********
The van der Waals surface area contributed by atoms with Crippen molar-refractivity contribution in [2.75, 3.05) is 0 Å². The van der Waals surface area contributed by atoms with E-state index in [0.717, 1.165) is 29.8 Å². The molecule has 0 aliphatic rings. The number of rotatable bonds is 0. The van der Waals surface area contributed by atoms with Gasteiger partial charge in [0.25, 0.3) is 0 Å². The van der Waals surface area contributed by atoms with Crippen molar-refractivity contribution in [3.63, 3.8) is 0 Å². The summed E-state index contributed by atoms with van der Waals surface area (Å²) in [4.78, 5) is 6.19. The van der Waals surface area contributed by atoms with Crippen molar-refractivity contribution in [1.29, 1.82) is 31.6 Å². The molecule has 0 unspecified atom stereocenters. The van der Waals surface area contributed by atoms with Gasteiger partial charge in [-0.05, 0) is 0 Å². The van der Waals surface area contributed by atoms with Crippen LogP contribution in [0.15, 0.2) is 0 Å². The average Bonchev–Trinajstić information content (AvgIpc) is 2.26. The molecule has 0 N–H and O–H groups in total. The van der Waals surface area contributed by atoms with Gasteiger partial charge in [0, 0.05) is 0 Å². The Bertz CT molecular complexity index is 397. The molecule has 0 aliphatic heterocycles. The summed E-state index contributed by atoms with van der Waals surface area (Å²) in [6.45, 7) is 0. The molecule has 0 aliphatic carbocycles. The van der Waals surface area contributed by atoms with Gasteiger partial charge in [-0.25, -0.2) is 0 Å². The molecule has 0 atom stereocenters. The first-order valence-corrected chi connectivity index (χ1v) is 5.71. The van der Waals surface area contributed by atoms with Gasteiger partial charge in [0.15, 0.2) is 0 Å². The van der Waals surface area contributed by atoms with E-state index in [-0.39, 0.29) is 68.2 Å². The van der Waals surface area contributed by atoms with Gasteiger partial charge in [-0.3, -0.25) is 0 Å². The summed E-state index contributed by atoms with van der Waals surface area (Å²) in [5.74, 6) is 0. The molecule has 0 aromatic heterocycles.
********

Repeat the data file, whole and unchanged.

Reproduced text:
The van der Waals surface area contributed by atoms with Crippen molar-refractivity contribution in [2.75, 3.05) is 0 Å². The van der Waals surface area contributed by atoms with E-state index in [0.717, 1.165) is 29.8 Å². The molecule has 0 aliphatic rings. The number of rotatable bonds is 0. The van der Waals surface area contributed by atoms with Gasteiger partial charge in [0.25, 0.3) is 0 Å². The van der Waals surface area contributed by atoms with Crippen molar-refractivity contribution in [3.63, 3.8) is 0 Å². The summed E-state index contributed by atoms with van der Waals surface area (Å²) in [4.78, 5) is 6.19. The van der Waals surface area contributed by atoms with Crippen molar-refractivity contribution in [1.29, 1.82) is 31.6 Å². The molecule has 0 unspecified atom stereocenters. The van der Waals surface area contributed by atoms with Gasteiger partial charge in [-0.05, 0) is 0 Å². The van der Waals surface area contributed by atoms with Crippen LogP contribution in [0.15, 0.2) is 0 Å². The average Bonchev–Trinajstić information content (AvgIpc) is 2.26. The molecule has 0 N–H and O–H groups in total. The van der Waals surface area contributed by atoms with Gasteiger partial charge in [0, 0.05) is 0 Å². The Bertz CT molecular complexity index is 397. The molecule has 0 aliphatic heterocycles. The summed E-state index contributed by atoms with van der Waals surface area (Å²) in [6.45, 7) is 0. The molecule has 0 aliphatic carbocycles. The van der Waals surface area contributed by atoms with Gasteiger partial charge in [-0.25, -0.2) is 0 Å². The molecule has 0 atom stereocenters. The first-order valence-corrected chi connectivity index (χ1v) is 5.71. The van der Waals surface area contributed by atoms with Gasteiger partial charge in [0.15, 0.2) is 0 Å². The van der Waals surface area contributed by atoms with E-state index in [-0.39, 0.29) is 68.2 Å². The van der Waals surface area contributed by atoms with Gasteiger partial charge in [-0.3, -0.25) is 0 Å². The summed E-state index contributed by atoms with van der Waals surface area (Å²) in [5.74, 6) is 0. The molecule has 0 aromatic heterocycles.